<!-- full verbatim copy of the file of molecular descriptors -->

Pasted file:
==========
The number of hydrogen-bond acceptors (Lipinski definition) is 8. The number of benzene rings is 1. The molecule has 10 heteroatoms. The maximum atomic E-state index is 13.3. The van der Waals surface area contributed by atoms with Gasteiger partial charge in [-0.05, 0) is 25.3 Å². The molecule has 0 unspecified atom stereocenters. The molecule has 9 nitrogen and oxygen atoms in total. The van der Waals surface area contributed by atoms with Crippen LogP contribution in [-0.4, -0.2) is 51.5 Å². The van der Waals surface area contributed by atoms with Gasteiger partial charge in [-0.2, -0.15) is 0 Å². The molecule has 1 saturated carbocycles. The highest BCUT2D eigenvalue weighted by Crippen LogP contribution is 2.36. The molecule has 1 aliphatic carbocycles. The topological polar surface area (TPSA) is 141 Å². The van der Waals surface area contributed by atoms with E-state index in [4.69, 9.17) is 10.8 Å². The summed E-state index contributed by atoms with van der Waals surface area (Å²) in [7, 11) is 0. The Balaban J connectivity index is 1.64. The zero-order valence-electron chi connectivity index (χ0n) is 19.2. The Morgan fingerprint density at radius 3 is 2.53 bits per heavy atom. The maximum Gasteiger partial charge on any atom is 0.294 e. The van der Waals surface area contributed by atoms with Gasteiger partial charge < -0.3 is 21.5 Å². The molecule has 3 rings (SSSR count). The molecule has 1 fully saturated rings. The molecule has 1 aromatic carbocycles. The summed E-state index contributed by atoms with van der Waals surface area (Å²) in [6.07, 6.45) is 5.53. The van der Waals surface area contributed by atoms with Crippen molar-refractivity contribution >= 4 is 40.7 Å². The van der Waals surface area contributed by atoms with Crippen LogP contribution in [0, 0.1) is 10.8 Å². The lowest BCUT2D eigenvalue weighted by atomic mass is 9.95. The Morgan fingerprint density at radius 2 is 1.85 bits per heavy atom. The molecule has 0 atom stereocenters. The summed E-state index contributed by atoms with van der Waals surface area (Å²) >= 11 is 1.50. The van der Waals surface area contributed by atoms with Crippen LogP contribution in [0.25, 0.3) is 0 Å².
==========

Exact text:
The number of hydrogen-bond acceptors (Lipinski definition) is 8. The number of benzene rings is 1. The molecule has 10 heteroatoms. The maximum atomic E-state index is 13.3. The van der Waals surface area contributed by atoms with Gasteiger partial charge in [-0.05, 0) is 25.3 Å². The molecule has 0 unspecified atom stereocenters. The molecule has 9 nitrogen and oxygen atoms in total. The van der Waals surface area contributed by atoms with Crippen LogP contribution in [-0.4, -0.2) is 51.5 Å². The van der Waals surface area contributed by atoms with Gasteiger partial charge in [-0.2, -0.15) is 0 Å². The molecule has 1 saturated carbocycles. The highest BCUT2D eigenvalue weighted by Crippen LogP contribution is 2.36. The molecule has 1 aliphatic carbocycles. The topological polar surface area (TPSA) is 141 Å². The van der Waals surface area contributed by atoms with E-state index in [4.69, 9.17) is 10.8 Å². The summed E-state index contributed by atoms with van der Waals surface area (Å²) in [7, 11) is 0. The Balaban J connectivity index is 1.64. The zero-order valence-electron chi connectivity index (χ0n) is 19.2. The Morgan fingerprint density at radius 3 is 2.53 bits per heavy atom. The maximum Gasteiger partial charge on any atom is 0.294 e. The van der Waals surface area contributed by atoms with Gasteiger partial charge < -0.3 is 21.5 Å². The molecule has 3 rings (SSSR count). The molecule has 1 fully saturated rings. The molecule has 1 aromatic carbocycles. The summed E-state index contributed by atoms with van der Waals surface area (Å²) in [6.07, 6.45) is 5.53. The van der Waals surface area contributed by atoms with Crippen molar-refractivity contribution >= 4 is 40.7 Å². The van der Waals surface area contributed by atoms with Crippen LogP contribution in [0, 0.1) is 10.8 Å². The lowest BCUT2D eigenvalue weighted by atomic mass is 9.95. The Morgan fingerprint density at radius 2 is 1.85 bits per heavy atom. The molecule has 0 atom stereocenters. The summed E-state index contributed by atoms with van der Waals surface area (Å²) >= 11 is 1.50. The van der Waals surface area contributed by atoms with Crippen LogP contribution in [0.25, 0.3) is 0 Å².